“Speak to the Eyes: The History and Practice of Information Visualization” written by Jefferson Bailey

Jefferson Bailey (2014) states, “Network diagrams and other visualizations of aggregate data can help identify outliers, inconsistencies, or inaccuracies within data that can be indicative of errors in cataloging, uncontrolled taxonomies, or other metadata issues requiring correction.”

These advanced methods of displaying visuals are not a brand new phenomenon that all of a sudden came out of the blue. Every type of organization, regardless of intent, would have been delusional for not applying pattern analyses to their practices attempting to enhance potential profits while minimizing loses. So with that being said, why hasn’t their been a diagram released for the American public informing them on the errors of the Nation’s Law Enforcement system incarcerating and holding more prisoners than any other country in the world.

It costs more to send a person to prison then to send a person to college.

Why hasn’t there been network diagrams informing the public of the downfall and negative effects of the War on Drugs? Seeing how the homicide rate has increasingly risen since Nixon set the prohibition on drugs, sparking drug wars across Latin Countries where the foreigners attempt to smuggle and make ungodly profits in the illegal and unstoppable drug market in America.

The capabilities of visualization devices today could even layout how unsuccessful the alcohol prohibition was during the 1920’s, showing how homicides rates drastically annually increased from the start of prohibition until the end in 1933.

Most American’s are more willing to watch a YouTube video or look at gifs rather than reading an informational article. Once some genius sets up this diagram, I believe many more Americans would finally become aware of the realities of the War on Drugs and come to the agreement that no one will ever “win”.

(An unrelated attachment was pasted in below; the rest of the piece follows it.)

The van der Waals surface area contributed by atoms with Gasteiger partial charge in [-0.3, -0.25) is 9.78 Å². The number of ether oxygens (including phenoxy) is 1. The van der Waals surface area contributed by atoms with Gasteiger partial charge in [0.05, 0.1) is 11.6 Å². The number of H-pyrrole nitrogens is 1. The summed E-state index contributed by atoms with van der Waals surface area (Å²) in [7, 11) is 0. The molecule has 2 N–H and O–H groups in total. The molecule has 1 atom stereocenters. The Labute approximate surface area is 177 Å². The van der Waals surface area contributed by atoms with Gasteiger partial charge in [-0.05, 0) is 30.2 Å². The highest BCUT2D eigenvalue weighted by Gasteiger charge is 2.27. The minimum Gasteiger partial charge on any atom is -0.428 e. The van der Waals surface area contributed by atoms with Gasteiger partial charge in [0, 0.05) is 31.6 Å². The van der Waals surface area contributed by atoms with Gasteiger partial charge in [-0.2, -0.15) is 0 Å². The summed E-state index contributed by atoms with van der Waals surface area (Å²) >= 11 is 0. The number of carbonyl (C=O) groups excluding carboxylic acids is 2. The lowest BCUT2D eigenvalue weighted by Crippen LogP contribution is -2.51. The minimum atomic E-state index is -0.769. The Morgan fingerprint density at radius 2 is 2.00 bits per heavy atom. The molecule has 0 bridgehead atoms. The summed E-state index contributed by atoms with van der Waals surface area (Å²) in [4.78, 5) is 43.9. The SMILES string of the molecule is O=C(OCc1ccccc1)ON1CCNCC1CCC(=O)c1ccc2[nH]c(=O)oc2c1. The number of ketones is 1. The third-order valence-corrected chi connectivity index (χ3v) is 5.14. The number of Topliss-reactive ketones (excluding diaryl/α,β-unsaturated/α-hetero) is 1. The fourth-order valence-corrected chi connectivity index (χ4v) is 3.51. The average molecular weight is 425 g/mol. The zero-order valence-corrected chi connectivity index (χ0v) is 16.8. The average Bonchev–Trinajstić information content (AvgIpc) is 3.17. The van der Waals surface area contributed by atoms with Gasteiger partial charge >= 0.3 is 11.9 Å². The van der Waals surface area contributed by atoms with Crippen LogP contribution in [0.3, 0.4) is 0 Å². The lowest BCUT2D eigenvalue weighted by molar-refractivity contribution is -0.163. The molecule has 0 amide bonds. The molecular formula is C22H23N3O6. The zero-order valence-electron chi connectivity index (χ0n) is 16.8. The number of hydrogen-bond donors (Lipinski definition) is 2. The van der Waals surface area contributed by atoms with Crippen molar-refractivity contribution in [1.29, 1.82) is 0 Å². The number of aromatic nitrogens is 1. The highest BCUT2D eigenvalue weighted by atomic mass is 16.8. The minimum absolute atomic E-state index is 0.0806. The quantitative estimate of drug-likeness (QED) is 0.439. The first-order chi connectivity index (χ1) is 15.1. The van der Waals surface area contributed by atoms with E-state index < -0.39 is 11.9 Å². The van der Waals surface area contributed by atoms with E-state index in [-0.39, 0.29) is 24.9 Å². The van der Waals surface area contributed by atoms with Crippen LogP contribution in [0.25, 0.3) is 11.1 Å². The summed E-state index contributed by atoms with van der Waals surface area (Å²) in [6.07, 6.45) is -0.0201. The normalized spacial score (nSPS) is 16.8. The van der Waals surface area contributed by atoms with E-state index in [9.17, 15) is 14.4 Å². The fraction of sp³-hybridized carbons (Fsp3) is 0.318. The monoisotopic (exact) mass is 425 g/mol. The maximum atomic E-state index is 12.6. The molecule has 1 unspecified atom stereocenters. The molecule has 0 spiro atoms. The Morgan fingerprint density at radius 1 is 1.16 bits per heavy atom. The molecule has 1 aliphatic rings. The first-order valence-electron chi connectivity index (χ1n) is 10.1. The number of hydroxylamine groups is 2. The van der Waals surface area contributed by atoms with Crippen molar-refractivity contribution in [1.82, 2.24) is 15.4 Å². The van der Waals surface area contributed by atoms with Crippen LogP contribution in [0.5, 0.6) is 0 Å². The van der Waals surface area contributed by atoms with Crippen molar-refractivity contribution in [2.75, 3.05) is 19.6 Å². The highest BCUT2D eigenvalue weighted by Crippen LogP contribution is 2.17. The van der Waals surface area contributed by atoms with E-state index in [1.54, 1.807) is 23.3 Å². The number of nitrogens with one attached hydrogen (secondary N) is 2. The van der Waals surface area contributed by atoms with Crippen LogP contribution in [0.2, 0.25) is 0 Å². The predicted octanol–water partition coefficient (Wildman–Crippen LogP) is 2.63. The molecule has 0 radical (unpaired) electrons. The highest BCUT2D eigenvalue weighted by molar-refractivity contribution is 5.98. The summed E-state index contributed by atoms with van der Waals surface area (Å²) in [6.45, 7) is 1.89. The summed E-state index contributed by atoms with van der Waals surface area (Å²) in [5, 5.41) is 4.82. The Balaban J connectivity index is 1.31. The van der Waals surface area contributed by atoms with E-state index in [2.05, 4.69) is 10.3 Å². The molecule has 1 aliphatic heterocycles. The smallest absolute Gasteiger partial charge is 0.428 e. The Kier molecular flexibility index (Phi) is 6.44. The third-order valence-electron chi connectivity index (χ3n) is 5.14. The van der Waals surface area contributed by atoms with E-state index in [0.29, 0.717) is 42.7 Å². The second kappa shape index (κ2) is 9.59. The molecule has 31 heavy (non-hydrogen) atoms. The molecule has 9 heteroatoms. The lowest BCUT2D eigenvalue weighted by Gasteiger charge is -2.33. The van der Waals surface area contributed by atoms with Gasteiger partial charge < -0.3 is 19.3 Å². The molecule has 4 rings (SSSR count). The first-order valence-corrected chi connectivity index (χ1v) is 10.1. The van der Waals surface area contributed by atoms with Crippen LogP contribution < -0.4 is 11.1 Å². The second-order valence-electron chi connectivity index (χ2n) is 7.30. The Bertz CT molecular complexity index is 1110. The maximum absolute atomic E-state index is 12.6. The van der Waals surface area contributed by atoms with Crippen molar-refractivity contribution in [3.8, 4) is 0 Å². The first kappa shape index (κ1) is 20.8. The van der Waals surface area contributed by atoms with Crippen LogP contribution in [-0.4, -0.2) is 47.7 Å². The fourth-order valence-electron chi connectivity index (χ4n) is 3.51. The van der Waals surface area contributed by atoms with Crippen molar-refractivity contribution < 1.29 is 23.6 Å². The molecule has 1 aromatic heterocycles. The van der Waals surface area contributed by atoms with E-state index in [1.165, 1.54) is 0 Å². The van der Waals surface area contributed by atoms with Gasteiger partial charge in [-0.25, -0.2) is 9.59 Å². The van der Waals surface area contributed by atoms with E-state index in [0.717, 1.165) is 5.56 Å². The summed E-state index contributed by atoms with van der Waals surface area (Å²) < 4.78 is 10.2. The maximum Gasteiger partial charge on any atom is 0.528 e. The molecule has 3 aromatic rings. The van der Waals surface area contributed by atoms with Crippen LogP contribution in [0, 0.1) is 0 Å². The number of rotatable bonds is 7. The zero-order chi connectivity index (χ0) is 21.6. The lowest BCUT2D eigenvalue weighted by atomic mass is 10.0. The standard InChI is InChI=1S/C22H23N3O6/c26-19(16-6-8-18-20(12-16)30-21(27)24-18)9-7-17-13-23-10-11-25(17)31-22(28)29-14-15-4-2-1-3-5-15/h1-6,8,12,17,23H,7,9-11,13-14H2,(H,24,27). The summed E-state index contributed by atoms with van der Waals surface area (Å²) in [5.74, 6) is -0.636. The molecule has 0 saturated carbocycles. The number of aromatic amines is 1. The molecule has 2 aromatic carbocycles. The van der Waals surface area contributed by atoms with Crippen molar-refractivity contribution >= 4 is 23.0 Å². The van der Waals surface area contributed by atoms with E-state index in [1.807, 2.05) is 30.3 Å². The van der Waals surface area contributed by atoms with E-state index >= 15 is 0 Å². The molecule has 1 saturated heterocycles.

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2 thoughts on ““Speak to the Eyes: The History and Practice of Information Visualization” written by Jefferson Bailey”

  1. This is a surprising connection you draw between Bailey’s argument and contemporary political issues. In fact, I think there have at least been some rudimentary attempts to do precisely what you’re calling for – e.g., this infographic on incarcerations http://www.usprisonculture.com/blog/wp-content/uploads/2011/02/incarceration-nation.jpg or this one on prohibition http://killerinfographics.submitinfographics.com/wp-content/uploads/2012/03/prohibition.jpg – but I take your point that, given today’s visually-engaged culture, more might be done to engage us with the kinds of visual tools Bailey describes.

    For next time, try to reach beyond Wikipedia as a source – it is an excellent place to start, but there are so many other places to look for interesting examples of these authors’ ideas. 🙂

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    1. Completely understandable, any Wiki site probably isn’t the most credible source for statistics but I’m glad you understood where I was trying to go with my response about how in our culture today there could be a more complexed and in depth visual info-graph comparing our prohibition today and the alcohol prohibition with incarceration stats along with the homicide statistics.

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